>>> *Non-Primary Physicalism (Physics is not at the bottom, and can be 
>>> explained or derived from something more fundamental):*
>>> [image: non-primary-physicalism.png]
>>>
>>> You could also be agnostic on the question, let's call someone with 
>>> that belief a "*Primary Physicalism Agnostic*".
>>>
>>> Currently, scientists have collected zero evidence in favor of 
>>> Primary Physicalism. So if you strongly believe it, you might want to 
>>> consider why it is you believe in something so strongly despite there 
>>> being 
>>> no evidence for it.
>>>
>>>  
>>>


 But what exactly would be a "test for Mechanism"?


>>> If you replace one or more of your neurons with a mechanical yet 
>>> functionally equivalent replacement and experience no change in 
>>> consciousness.
>>>
>>> The existence and utility of cochlear implants can be seen as a 
>>> loose confirmation of digital mechanism.
>>>
>>> Jason
>>>
>>
>>
>>
>> A question remains though: Can chemistry (or biology for that matter) 
>> be reduced to physics? By that it is typically meant "Can problems of 
>> theoretical chemistry be reduced to The Standard Model?"  
>>
>> See  *List of unsolved problems in chemistry*
>> -  
>> https://en.wikipedia.org/wiki/List_of_unsolved_problems_in_chemistry
>>
>> Except for a leap of faith ("The Standard Model can explain all of 
>> these open problems in chemistry"), there could be chemical 

Re: Materialism and Mechanism

2019-01-06 Thread Jason Resch
On Sun, Jan 6, 2019 at 4:47 AM Philip Thrift  wrote:

>
>
> On Saturday, January 5, 2019 at 6:02:39 PM UTC-6, Jason wrote:
>>
>>
>>
>> On Sat, Jan 5, 2019 at 2:05 PM Philip Thrift  wrote:
>>
>>>
>>>
>>> On Saturday, January 5, 2019 at 12:52:19 PM UTC-6, Jason wrote:



 On Saturday, January 5, 2019, Philip Thrift  wrote:

>
>
> On Saturday, January 5, 2019 at 12:02:53 PM UTC-6, Jason wrote:
>>
>>
>>
>> On Sat, Jan 5, 2019 at 6:13 AM Philip Thrift 
>> wrote:
>>
>>>
>>> On Saturday, January 5, 2019 at 4:26:11 AM UTC-6, Bruno Marchal
>>> wrote:


 On 4 Jan 2019, at 17:25, Philip Thrift  wrote:


 Physicists today (as I've observed) are not (for the most part)
 real materialists.



 That is true, and physicists have rarely problem with the
 consequence of Mechanism. Now, some physicist can be immaterialist, but
 still physicalist (like Tegmark was at some moment at least). The 
 physical
 reality would be a mathematical reality among others, but with
 computationalism, the physical reality comes from a more global
 mathematical phenomenon based on the behaviour/semantics of the 
 material
 mode of self-rereyence (involving probabilities, i.e., for those who 
 have
 studied the self-referential modes available, the []p & X modes, with X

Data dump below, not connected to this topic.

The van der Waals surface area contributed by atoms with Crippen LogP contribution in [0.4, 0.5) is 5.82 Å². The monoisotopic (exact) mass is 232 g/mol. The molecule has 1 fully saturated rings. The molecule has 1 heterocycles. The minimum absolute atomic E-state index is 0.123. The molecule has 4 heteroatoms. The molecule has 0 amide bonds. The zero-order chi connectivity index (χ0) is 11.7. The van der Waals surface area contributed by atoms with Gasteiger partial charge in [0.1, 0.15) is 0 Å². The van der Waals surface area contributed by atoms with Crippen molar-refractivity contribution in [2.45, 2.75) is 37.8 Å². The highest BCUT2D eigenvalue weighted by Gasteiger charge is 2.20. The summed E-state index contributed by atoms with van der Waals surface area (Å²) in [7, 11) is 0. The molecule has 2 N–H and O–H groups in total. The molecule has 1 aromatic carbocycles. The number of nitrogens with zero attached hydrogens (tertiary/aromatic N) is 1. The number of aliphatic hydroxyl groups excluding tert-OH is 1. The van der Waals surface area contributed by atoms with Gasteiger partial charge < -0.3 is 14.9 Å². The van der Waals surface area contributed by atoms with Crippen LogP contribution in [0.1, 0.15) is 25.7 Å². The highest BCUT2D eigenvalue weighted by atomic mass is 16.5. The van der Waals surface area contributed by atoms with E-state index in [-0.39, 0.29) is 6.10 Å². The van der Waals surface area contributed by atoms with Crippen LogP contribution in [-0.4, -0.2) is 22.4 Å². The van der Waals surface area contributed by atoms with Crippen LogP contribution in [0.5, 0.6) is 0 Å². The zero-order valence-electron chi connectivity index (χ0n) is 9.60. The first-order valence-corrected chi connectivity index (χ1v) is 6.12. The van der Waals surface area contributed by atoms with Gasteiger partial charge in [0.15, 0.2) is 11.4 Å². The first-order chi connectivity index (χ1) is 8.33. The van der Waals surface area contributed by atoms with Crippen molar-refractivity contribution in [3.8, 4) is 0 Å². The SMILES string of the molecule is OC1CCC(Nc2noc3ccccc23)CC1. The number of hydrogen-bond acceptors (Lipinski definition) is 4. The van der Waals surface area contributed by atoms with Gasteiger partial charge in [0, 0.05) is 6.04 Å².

being either p, or <>t, or p & <>t).

 This makes mechanism testable, and if quantum mechanics did not
 exist, I would have thought that Mechanism is already refuted.

 Bruno


>>>
>>>
>>> "Physicalism"/"Physical" are words that needs deprecating, as they
>>> can mean (to some philosophers of science) "can be reduced to physics", 
>>> and
>>> physics is what is currently-accepted in the physics scientific 
>>> community.
>>>
>>> (When I use "physical", I mean it in the sense of being
>>> "explainable" by physics.)
>>>
>>> It gets worse: "In this entry, I will adopt the policy of using both
>>> terms ['materialism' and 'physicalism'] interchangeably, though I will
>>> typically refer to the thesis we will discuss as ‘physicalism’."
>>> https://plato.stanford.edu/entries/physicalism/
>>>
>>> Better to just use "materialism" and reject the use of "physicalism"
>>> (unless it refers to a the particular meaning of "can be reduced to
>>> physics"), though materialism has a "weak" and "strong" definition.
>>>
>>> Galen Strawson defines what "hard-nosed materialism" is:
>>>
>>> https://www.youtube.com/watch?v=HvHVo6TslV4
>>>
>>>
>> The important distinction, which may be lost in your definitions, is
>> whether "primariness" is assumed or not.  These diagrams I made highlight
>> the difference:
>>
>>
>> *Primary Physicalism (Physics is at the bottom, and cannot be
>> explained or derived from anything else):*
>> [image: primary-physicalism.png]
>>
>> *Non-Primary Physicalism (Physics is not at the bottom, and can be
>> explained or derived from something more fundamental):*
>> [image: non-primary-physicalism.png]
>>
>> You could also be agnostic on the question, let's call someone with
>> that belief a "*Primary Physicalism Agnostic*".
>>
>> Currently, scientists have collected zero evidence in favor of
>> Primary Physicalism. So if you strongly believe it, you might want to
>> consider why it is you believe in something so strongly despite there 
>> being
>> no evidence for it.
>>
>>
>>
>>>
>>>
>>> But what exactly would be a "test for Mechanism"?
>>>
>>>
>> If you replace one or more of your neurons with a mechanical yet
>> functionally equivalent replacement and experience no change in
>> consciousness.
>>
>> The existence and utility of cochlear implants can be seen as a loose
>> confirmation of digital mechanism.
>>
>> Jason
>>
>
>
>
> A question remains though: Can chemistry (or biology for that matter)
> be reduced to physics? By that it is typically meant "Can problems of
> theoretical chemistry be reduced to The Standard Model?"
>
> See  *List of unsolved problems in chemistry*
> -
> https://en.wikipedia.org/wiki/List_of_unsolved_problems_in_chemistry
>
> Except for a leap of faith ("The Standard Model can explain all of
> these open problems in chemistry"), there could be chemical properties not
> reducible to physical properties.
>

 Doesn't that require chemical reactions that violate physical laws?


>
> If that is the case, what is physical (as I have defined physical)